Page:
The changing fall leaves aren’t the only ways nature is adding more color to the fall months.
On November 7th, I spotted these irises.
I was amazed to find them blooming this late in the year. I have also been finding azaleas, roses, and white and pink camelias in partial or full flower.
Even the hydrangeas in my front yard are sporting blossoms, and I’ve never seen them do that in November.
So, I set out to find out how unusual this phenomenon is.
And what I learned: Spring-like flowers in the fall might be more common than we realize. Yale Climate Connections reported in 2020 that some plant and tree varieties do rebloom when conditions are right, and I found in my research that some hydrangea and iris varieties are among them. The “Diamond Blush” iris can bloom until frost.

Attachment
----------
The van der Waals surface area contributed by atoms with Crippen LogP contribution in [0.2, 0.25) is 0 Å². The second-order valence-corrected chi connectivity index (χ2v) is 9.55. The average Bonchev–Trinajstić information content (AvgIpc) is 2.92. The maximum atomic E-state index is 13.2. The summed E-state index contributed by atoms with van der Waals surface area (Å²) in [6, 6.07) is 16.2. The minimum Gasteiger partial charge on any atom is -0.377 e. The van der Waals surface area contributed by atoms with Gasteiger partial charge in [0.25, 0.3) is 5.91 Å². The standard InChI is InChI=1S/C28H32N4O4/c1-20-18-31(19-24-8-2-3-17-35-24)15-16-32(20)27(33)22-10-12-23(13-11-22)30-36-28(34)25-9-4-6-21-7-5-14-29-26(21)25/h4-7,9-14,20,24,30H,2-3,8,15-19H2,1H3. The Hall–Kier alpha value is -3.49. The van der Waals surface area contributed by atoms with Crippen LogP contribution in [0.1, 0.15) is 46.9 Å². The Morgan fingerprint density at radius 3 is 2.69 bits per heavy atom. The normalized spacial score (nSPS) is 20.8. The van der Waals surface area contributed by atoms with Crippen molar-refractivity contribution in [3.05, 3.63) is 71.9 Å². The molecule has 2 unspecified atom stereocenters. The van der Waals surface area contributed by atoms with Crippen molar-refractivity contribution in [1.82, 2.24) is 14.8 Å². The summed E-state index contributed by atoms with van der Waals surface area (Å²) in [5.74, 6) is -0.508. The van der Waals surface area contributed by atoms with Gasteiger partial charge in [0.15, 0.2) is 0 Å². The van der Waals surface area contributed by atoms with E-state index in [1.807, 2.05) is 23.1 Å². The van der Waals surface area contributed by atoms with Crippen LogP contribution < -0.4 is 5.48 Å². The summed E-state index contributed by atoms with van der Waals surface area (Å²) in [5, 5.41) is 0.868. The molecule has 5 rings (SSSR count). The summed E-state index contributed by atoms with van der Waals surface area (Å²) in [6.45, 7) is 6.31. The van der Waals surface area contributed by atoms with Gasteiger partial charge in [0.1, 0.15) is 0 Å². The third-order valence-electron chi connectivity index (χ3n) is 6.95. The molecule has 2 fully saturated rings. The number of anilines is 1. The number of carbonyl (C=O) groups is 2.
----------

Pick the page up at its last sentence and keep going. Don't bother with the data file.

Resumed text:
In other cases, stressors such as abnormally dry conditions are a possible trigger. DC certainly checks that box this year, but it’s not clear why drought or near-drought produces this particular stress response.
There are steps we can take to protect plants and trees from the stresses of climate change, and one is to use mulch to help the soil retain moisture and regulate its temperature. One expert cited in the Yale Climate article recommends using leaves – which, as we know, are a plentiful and free resource.
Let’s at least enjoy the blooms while we have them. Here are more from around the neighborhood.
What are you seeing?